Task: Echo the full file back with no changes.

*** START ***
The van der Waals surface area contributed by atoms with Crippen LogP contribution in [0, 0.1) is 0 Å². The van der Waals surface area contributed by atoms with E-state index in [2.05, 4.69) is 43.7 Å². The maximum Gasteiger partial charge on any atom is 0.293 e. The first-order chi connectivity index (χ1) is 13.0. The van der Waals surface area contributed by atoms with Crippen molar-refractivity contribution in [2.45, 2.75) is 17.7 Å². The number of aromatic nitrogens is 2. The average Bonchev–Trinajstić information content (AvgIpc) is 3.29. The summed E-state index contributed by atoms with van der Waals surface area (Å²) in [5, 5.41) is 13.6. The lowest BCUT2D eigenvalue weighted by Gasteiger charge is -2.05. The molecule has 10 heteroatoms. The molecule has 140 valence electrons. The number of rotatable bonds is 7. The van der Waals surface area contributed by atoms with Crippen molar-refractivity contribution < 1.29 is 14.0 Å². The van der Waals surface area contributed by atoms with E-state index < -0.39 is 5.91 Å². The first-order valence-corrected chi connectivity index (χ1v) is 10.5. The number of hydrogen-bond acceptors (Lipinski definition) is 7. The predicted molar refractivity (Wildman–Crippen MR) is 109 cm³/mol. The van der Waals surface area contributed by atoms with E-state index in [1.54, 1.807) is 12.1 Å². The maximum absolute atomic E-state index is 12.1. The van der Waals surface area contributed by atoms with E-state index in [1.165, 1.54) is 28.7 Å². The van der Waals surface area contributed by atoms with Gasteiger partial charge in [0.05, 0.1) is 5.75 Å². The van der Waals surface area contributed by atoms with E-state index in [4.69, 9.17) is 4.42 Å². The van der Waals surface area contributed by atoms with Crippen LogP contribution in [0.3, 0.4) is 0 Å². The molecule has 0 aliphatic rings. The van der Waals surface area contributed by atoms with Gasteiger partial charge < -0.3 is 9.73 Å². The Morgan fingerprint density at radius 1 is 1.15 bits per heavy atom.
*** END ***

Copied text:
The van der Waals surface area contributed by atoms with Crippen LogP contribution in [0, 0.1) is 0 Å². The van der Waals surface area contributed by atoms with E-state index in [2.05, 4.69) is 43.7 Å². The maximum Gasteiger partial charge on any atom is 0.293 e. The first-order chi connectivity index (χ1) is 13.0. The van der Waals surface area contributed by atoms with Crippen molar-refractivity contribution in [2.45, 2.75) is 17.7 Å². The number of aromatic nitrogens is 2. The average Bonchev–Trinajstić information content (AvgIpc) is 3.29. The summed E-state index contributed by atoms with van der Waals surface area (Å²) in [5, 5.41) is 13.6. The lowest BCUT2D eigenvalue weighted by Gasteiger charge is -2.05. The molecule has 10 heteroatoms. The molecule has 140 valence electrons. The number of rotatable bonds is 7. The van der Waals surface area contributed by atoms with Crippen molar-refractivity contribution < 1.29 is 14.0 Å². The van der Waals surface area contributed by atoms with E-state index < -0.39 is 5.91 Å². The first-order valence-corrected chi connectivity index (χ1v) is 10.5. The number of hydrogen-bond acceptors (Lipinski definition) is 7. The predicted molar refractivity (Wildman–Crippen MR) is 109 cm³/mol. The van der Waals surface area contributed by atoms with E-state index in [1.54, 1.807) is 12.1 Å². The maximum absolute atomic E-state index is 12.1. The van der Waals surface area contributed by atoms with E-state index in [1.165, 1.54) is 28.7 Å². The van der Waals surface area contributed by atoms with Gasteiger partial charge in [0.05, 0.1) is 5.75 Å². The van der Waals surface area contributed by atoms with E-state index in [4.69, 9.17) is 4.42 Å². The van der Waals surface area contributed by atoms with Crippen LogP contribution in [0.3, 0.4) is 0 Å². The molecule has 0 aliphatic rings. The van der Waals surface area contributed by atoms with Gasteiger partial charge < -0.3 is 9.73 Å². The Morgan fingerprint density at radius 1 is 1.15 bits per heavy atom.